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Drinking The Spirit

by Terrence Moon / Illustration by Sasan / 04.12.2013

Figures in white robes line up at the altar, waiting for the medicine to be administered. The nauseating stuff burns one’s throat like rancid miso soup – dark, viscous, vile and bitter. Nearby, in the city, lemmings stand in similar queues, waiting outside nightclubs for their weekly brain-cell cull. But we’re out in the South African countryside and our ritual is of a slightly different nature.

Ayahuasca is a plant-based brew that contains one of the most potent hallucinogens known to man: Dimethyltriptamine (DMT). For centuries the indigenous inhabitants of South America have used this for healing and divination. The ritual usually takes place deep in the jungle, under the guidance of a Shaman and a sky full of stars.

It’s easy to see why the idea of this mystical medicine has become so popular amongst cultural voyeurs, psychonauts and new-age health freaks. The religion of our time – buying shit – is unable to give us what our predecessors once gained from organised religion. Capitalism and consumerism have drained the spiritual integrity from our lives, leaving us depleted and empty, desperately searching for meaning in the most unexpected of places.

Tonight, a small crowd has congregated just outside Cape Town for the Santo Daime ceremony, which is a syncretic blend of Catholicism, Shamanism and new-age paganism. Whilst the ceremony is more Christianised than it is Shamanic, the medicine that’s ingested – the Daime – is the same Ayahuasca brew administered in the Amazon. Instead of the jungle, however, the Santo Daime ceremony happens in a church; and hymns, rather than ancestral songs, are chanted throughout in order to guide and contain the process.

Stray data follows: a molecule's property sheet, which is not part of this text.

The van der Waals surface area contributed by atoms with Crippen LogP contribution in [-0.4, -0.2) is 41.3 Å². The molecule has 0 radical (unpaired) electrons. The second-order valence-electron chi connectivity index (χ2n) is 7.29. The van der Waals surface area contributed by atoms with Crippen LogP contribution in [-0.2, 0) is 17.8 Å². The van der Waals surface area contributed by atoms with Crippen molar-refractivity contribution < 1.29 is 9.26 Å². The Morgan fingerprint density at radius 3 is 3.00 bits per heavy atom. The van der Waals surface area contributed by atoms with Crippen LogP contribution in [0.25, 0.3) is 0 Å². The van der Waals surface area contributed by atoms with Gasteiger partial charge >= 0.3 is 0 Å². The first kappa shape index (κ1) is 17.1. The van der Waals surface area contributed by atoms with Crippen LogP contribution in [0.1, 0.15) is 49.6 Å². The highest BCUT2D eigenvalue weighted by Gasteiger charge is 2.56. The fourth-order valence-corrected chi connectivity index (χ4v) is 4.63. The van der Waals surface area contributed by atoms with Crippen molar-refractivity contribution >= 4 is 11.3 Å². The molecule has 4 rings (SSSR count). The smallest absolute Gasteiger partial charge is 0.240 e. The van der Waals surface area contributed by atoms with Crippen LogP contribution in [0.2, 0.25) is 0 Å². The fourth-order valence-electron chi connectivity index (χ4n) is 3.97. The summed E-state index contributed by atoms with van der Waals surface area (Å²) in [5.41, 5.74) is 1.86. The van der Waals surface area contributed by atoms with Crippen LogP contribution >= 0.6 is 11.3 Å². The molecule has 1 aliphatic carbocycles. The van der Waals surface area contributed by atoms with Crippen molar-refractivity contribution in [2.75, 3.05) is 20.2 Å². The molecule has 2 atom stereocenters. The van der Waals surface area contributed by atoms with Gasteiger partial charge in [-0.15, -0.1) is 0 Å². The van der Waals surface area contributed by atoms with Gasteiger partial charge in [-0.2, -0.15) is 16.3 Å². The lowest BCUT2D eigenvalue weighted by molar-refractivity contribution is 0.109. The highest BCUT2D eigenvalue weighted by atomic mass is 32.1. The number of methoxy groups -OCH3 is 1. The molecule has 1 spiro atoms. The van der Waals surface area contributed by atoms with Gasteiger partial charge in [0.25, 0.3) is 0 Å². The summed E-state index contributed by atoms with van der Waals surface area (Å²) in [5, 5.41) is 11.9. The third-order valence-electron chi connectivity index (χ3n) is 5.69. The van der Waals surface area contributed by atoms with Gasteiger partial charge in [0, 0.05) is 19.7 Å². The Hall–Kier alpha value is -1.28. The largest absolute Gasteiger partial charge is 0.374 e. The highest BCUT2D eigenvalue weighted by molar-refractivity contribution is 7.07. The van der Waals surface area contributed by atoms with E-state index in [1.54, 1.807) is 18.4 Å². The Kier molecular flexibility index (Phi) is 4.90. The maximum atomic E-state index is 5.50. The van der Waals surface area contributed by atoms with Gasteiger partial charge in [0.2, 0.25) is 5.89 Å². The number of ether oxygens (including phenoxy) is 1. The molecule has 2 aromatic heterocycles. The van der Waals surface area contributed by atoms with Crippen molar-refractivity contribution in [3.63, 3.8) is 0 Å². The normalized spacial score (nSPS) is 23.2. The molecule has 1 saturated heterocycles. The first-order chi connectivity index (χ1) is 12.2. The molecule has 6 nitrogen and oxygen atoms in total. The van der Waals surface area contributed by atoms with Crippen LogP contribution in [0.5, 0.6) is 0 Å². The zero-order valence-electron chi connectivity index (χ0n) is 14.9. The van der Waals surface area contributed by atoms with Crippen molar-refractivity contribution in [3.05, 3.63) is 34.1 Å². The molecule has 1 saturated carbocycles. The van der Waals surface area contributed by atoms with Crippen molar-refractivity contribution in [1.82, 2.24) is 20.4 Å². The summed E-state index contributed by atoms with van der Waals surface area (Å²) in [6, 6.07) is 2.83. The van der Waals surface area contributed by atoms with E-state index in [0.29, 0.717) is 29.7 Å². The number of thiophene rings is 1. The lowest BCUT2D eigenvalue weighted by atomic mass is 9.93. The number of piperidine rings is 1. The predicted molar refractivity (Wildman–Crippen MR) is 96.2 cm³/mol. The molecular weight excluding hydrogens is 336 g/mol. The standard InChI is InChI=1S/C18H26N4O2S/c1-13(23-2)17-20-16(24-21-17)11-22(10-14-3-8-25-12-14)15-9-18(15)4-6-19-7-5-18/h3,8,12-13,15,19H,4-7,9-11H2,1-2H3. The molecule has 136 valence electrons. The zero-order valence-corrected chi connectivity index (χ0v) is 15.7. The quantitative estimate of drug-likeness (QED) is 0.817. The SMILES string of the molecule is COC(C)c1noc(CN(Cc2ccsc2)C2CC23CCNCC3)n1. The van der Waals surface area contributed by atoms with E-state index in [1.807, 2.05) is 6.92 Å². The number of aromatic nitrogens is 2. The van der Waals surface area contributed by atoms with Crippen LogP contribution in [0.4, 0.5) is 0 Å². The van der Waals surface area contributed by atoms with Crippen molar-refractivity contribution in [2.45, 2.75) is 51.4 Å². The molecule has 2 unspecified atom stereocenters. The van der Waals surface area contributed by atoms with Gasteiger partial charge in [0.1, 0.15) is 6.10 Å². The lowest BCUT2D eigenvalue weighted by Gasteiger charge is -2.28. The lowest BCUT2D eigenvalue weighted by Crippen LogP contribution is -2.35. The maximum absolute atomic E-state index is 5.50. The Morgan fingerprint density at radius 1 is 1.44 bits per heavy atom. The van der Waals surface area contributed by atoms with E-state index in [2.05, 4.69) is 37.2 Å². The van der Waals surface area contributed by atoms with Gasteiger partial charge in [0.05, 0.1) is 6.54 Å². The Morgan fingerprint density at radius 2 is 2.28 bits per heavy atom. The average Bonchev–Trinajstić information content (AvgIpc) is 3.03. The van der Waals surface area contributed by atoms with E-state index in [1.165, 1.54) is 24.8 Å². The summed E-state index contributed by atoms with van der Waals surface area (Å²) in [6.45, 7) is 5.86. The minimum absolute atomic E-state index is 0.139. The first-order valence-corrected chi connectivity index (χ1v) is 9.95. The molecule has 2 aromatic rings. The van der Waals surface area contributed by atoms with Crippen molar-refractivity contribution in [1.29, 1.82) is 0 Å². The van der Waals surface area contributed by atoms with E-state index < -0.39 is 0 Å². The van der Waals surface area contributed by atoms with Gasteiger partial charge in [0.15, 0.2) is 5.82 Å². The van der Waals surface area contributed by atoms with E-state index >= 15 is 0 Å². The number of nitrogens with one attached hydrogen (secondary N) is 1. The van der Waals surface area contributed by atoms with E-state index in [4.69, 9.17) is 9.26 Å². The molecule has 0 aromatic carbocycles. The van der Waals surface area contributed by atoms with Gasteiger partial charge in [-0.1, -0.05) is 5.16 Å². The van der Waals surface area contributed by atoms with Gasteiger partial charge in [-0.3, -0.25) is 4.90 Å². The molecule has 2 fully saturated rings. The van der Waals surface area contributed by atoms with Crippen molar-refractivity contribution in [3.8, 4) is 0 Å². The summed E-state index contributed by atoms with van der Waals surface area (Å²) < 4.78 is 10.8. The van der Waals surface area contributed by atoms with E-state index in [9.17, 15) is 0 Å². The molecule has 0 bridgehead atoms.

The rest of the attendees know each other well. They’re a new-age crowd that meet every other weekend, living from sweat lodge to vision quest, perfecting the art of vegan cooking and cultivating wisdom as regards the best places to buy wholesale incense. A brunette’s wrinkled face bears the markings of hardship and trauma – she’s here to confront some of the memories that have haunted her since childhood. An elderly man and his wife are alternative medical practitioners. They’ve brought their eloquent 19 year-old son, who has participated in the ritual as a family tradition since the age of 11. A coloured teen has joined us from a nearby informal settlement and has brought his elderly mother in the hopes that the Daime will help to cure her terrible cough. Another youth – a recovering addict who dropped acid once too often – is here because the ceremony itself (sans Ayahuasca) brings him peace and spiritual communion.

After choking down the Daime we begin to recite the hymns – enchanting melodies accompanied by beautiful Portuguese verse. Eventually we’re instructed to dance, by shuffling as a group to the right and then to the left. Gradually, the dance becomes more exuberant as a fervour-like state entrances us. The hymns create an eerie ambience of religious zeal and brainwashed cheerfulness, which, at times, makes it difficult to discern the hallucinogenic properties of the Ayahuasca from what might just be the initial stages of insanity, triggered by consecutive hours of repetitive song. Yet there’s something alluringly primal about the syncopated beat of our feat against the ground and the unified sway of bodies that shift the group from side to side.